There is a White Russian in a bottle waiting for me at the end of this post. Or maybe tomorrow. It exists on this plane. It’s only a matter of me moving to meet it.
One cat is tenderly, and then aggressively, grooming the other. Warm and blocking me from stretching out.
A note that what follows is more specifically for me than perhaps other posts may be. It is entirely a post written to describe my dentist visit. I feel the need to highlight this fact this now that I am aware that some people I “know” read this tiresome screed now and again. Hard to explain how a post like today’s post truly benefits me but sometimes it’s just a matter of getting through this to get to the next good thing.
Some days you derive power from the weirdest places. Today, I went to a new dentist and the act of doing so was so significant, I can hardly begin to say. It made me brave to stay and work from home – it would have been ridiculous to drive forty minutes in for 2 hours and then back forty minutes for a forty-five minute appointment and then another hour and a half coming and going to return. Now that the dentist is not more than two minutes from my house.
I told the hygienist and receptionist I was super nervous, anxious, but my symptoms were largely gone. I plainly expressed everything I was worried about without couching it at all in terms that might ameliorate this picture of a tragically fearful woman in front of her. She narrowed her eyes for a moment in a way where you can’t quite tell if she was sympathetic or apathetic to your cause and then, after gagging away on the X-ray camera a few times, we both took a breath and I calmed down and was able to endure the apparatus and she took X-rays that actually looked like something. As opposed to the blurry, best we could do X-rays at the old office. She said in a very soothing voice that I had done great, that I was worried, but I did great.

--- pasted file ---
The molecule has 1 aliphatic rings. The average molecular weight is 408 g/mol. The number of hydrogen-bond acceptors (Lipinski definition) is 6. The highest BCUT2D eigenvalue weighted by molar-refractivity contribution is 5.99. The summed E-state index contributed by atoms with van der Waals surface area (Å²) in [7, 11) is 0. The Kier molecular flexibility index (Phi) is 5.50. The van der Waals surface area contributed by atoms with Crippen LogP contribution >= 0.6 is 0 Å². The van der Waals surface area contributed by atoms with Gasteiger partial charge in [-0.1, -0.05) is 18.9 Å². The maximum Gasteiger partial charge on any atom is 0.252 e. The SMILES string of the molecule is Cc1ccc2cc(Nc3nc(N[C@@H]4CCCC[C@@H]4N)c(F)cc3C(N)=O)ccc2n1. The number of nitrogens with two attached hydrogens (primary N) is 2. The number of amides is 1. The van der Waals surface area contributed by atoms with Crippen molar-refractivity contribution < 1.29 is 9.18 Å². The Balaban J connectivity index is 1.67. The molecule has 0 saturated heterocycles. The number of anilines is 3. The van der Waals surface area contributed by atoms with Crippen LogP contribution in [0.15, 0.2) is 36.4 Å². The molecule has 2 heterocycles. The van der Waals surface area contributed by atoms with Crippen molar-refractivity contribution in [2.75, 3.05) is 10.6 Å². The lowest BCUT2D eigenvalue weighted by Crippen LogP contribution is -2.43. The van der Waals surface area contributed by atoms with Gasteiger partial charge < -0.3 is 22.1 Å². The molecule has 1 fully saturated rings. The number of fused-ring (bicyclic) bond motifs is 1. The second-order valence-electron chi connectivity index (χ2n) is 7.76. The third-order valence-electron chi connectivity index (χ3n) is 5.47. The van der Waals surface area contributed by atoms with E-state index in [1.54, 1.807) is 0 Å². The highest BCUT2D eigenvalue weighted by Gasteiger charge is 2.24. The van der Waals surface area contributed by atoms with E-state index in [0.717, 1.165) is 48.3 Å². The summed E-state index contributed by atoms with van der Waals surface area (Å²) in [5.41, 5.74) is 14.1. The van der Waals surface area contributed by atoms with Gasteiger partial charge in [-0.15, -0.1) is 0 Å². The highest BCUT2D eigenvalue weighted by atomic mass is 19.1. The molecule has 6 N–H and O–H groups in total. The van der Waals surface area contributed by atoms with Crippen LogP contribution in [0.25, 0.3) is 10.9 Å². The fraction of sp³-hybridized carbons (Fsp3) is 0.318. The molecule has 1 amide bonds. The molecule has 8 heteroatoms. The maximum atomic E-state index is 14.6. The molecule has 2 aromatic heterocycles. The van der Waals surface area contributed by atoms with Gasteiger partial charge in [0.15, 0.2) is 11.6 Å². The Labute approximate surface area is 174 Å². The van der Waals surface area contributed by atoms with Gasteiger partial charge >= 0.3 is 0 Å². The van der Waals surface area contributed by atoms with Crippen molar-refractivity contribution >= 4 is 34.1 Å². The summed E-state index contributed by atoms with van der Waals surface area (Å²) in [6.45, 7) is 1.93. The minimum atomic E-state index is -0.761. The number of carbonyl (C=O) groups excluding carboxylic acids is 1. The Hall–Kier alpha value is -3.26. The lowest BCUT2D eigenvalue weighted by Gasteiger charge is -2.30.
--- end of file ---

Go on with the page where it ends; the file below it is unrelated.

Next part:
Then the dentist came in and proceeded to be the dentist I’d always thought I’d ought to have. I think I learned more in that 20 minutes of examination and cleaning than I had in four years of regular service at the fancy, high-tech joint. And mostly what I’d learned was that the shit they’d been doing to my teeth was not, at this point, necessary. That where I’d been desperate to get in having run long on a 3 month appointment schedule, he felt perfectly comfortable putting my next appointment out in July. He didn’t see a ton of gum damage and felt that the grinding was the cause of my former discomfort. He explained about how it’s a natural method of the body to discharge stress and there are things we can do to adjust our habits so we don’t do it as much. That the jaw was a joint, but we don’t treat pain in it like we do n our knees, for example. He didn’t charge me for 3 minutes of glancing at my teeth after an incompetent tech messed about with them. And while he talked the whole time about things I was in no position to have a conversation about while he flossed my teeth, I actually learned about plaque development and how to floss and how often and all the things nobody ever bothered to tell me at the expensive office with the 900 signatures and the let’s spend 35 bucks to fluoride your mouth add-on charges I absolutely was sure I had to pay for.
I felt like he knew what he was doing. I felt empowered to learn more.
I even went so far as to ask about the wisdom tooth extraction. He was all nah, it’s not bothering you, and there’s only this bit of weirdness and yes, you need to pay attention because bacteria can get trapped there, but no…I don’t feel any rush to do that. I was positively beaming at that point. Then, they brushed me out of there with a huzzah, and here’s a toothbrush, and no, my dear, your insurance covers all of it.